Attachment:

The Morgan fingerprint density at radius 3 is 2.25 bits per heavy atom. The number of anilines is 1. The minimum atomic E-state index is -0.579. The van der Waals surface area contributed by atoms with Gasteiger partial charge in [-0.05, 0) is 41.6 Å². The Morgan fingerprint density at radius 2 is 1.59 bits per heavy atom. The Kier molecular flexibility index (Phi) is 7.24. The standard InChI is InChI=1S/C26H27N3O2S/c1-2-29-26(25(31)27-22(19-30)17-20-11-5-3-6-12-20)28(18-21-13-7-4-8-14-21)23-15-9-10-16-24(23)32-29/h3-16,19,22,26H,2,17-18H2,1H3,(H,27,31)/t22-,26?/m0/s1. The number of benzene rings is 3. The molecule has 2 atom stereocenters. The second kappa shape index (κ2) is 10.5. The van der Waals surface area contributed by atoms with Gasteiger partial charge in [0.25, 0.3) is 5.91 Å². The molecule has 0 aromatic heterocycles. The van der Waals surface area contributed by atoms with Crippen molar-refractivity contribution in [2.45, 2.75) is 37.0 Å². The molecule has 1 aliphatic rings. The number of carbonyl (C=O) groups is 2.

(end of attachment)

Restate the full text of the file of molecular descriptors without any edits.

The Morgan fingerprint density at radius 3 is 2.25 bits per heavy atom. The number of anilines is 1. The minimum atomic E-state index is -0.579. The van der Waals surface area contributed by atoms with Gasteiger partial charge in [-0.05, 0) is 41.6 Å². The Morgan fingerprint density at radius 2 is 1.59 bits per heavy atom. The Kier molecular flexibility index (Phi) is 7.24. The standard InChI is InChI=1S/C26H27N3O2S/c1-2-29-26(25(31)27-22(19-30)17-20-11-5-3-6-12-20)28(18-21-13-7-4-8-14-21)23-15-9-10-16-24(23)32-29/h3-16,19,22,26H,2,17-18H2,1H3,(H,27,31)/t22-,26?/m0/s1. The number of benzene rings is 3. The molecule has 2 atom stereocenters. The second kappa shape index (κ2) is 10.5. The van der Waals surface area contributed by atoms with Gasteiger partial charge in [0.25, 0.3) is 5.91 Å². The molecule has 0 aromatic heterocycles. The van der Waals surface area contributed by atoms with Crippen molar-refractivity contribution in [2.45, 2.75) is 37.0 Å². The molecule has 1 aliphatic rings. The number of carbonyl (C=O) groups is 2.